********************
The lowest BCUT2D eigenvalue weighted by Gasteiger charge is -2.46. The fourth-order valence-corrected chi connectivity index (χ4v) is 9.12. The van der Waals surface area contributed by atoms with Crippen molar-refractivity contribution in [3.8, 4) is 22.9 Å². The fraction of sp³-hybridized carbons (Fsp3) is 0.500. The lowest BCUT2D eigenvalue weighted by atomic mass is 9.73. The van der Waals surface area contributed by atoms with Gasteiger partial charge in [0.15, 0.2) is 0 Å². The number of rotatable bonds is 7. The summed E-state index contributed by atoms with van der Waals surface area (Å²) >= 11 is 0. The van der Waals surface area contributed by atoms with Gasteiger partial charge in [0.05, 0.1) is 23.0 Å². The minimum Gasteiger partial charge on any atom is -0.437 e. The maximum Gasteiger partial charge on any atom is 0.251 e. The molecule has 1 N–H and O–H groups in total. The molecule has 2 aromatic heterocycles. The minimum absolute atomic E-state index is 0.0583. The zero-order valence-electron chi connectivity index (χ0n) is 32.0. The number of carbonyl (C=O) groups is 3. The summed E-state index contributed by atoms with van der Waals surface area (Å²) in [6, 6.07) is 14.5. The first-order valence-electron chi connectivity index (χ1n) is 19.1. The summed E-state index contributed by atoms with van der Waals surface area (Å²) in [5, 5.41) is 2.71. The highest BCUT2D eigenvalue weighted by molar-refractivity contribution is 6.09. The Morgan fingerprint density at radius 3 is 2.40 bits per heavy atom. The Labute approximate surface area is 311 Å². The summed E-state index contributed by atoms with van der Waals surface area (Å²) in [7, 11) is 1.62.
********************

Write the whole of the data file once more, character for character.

The lowest BCUT2D eigenvalue weighted by Gasteiger charge is -2.46. The fourth-order valence-corrected chi connectivity index (χ4v) is 9.12. The van der Waals surface area contributed by atoms with Crippen molar-refractivity contribution in [3.8, 4) is 22.9 Å². The fraction of sp³-hybridized carbons (Fsp3) is 0.500. The lowest BCUT2D eigenvalue weighted by atomic mass is 9.73. The van der Waals surface area contributed by atoms with Gasteiger partial charge in [0.15, 0.2) is 0 Å². The number of rotatable bonds is 7. The summed E-state index contributed by atoms with van der Waals surface area (Å²) >= 11 is 0. The van der Waals surface area contributed by atoms with Gasteiger partial charge in [0.05, 0.1) is 23.0 Å². The minimum Gasteiger partial charge on any atom is -0.437 e. The maximum Gasteiger partial charge on any atom is 0.251 e. The molecule has 1 N–H and O–H groups in total. The molecule has 2 aromatic heterocycles. The minimum absolute atomic E-state index is 0.0583. The zero-order valence-electron chi connectivity index (χ0n) is 32.0. The number of carbonyl (C=O) groups is 3. The summed E-state index contributed by atoms with van der Waals surface area (Å²) in [6, 6.07) is 14.5. The first-order valence-electron chi connectivity index (χ1n) is 19.1. The summed E-state index contributed by atoms with van der Waals surface area (Å²) in [5, 5.41) is 2.71. The highest BCUT2D eigenvalue weighted by molar-refractivity contribution is 6.09. The Morgan fingerprint density at radius 3 is 2.40 bits per heavy atom. The Labute approximate surface area is 311 Å². The summed E-state index contributed by atoms with van der Waals surface area (Å²) in [7, 11) is 1.62.